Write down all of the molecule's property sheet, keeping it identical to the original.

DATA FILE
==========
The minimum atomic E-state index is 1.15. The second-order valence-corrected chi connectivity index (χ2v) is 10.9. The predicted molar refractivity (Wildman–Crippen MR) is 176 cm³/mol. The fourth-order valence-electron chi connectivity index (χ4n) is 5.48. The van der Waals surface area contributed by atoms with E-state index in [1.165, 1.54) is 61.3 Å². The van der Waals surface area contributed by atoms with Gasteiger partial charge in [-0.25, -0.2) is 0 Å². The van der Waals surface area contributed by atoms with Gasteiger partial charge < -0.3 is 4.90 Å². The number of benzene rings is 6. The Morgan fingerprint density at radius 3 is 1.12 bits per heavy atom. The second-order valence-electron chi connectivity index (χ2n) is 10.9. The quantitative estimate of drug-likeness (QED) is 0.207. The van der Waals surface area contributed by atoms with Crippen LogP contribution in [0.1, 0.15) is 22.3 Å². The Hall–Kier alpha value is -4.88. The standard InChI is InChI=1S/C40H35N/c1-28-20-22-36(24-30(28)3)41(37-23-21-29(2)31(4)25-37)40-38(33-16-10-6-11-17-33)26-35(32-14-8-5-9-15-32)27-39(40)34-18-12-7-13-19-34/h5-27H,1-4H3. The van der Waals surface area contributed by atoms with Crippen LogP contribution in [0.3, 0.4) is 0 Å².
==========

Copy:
The minimum atomic E-state index is 1.15. The second-order valence-corrected chi connectivity index (χ2v) is 10.9. The predicted molar refractivity (Wildman–Crippen MR) is 176 cm³/mol. The fourth-order valence-electron chi connectivity index (χ4n) is 5.48. The van der Waals surface area contributed by atoms with E-state index in [1.165, 1.54) is 61.3 Å². The van der Waals surface area contributed by atoms with Gasteiger partial charge in [-0.25, -0.2) is 0 Å². The van der Waals surface area contributed by atoms with Gasteiger partial charge < -0.3 is 4.90 Å². The number of benzene rings is 6. The Morgan fingerprint density at radius 3 is 1.12 bits per heavy atom. The second-order valence-electron chi connectivity index (χ2n) is 10.9. The quantitative estimate of drug-likeness (QED) is 0.207. The van der Waals surface area contributed by atoms with Crippen LogP contribution in [0.1, 0.15) is 22.3 Å². The Hall–Kier alpha value is -4.88. The standard InChI is InChI=1S/C40H35N/c1-28-20-22-36(24-30(28)3)41(37-23-21-29(2)31(4)25-37)40-38(33-16-10-6-11-17-33)26-35(32-14-8-5-9-15-32)27-39(40)34-18-12-7-13-19-34/h5-27H,1-4H3. The van der Waals surface area contributed by atoms with Crippen LogP contribution in [0.3, 0.4) is 0 Å².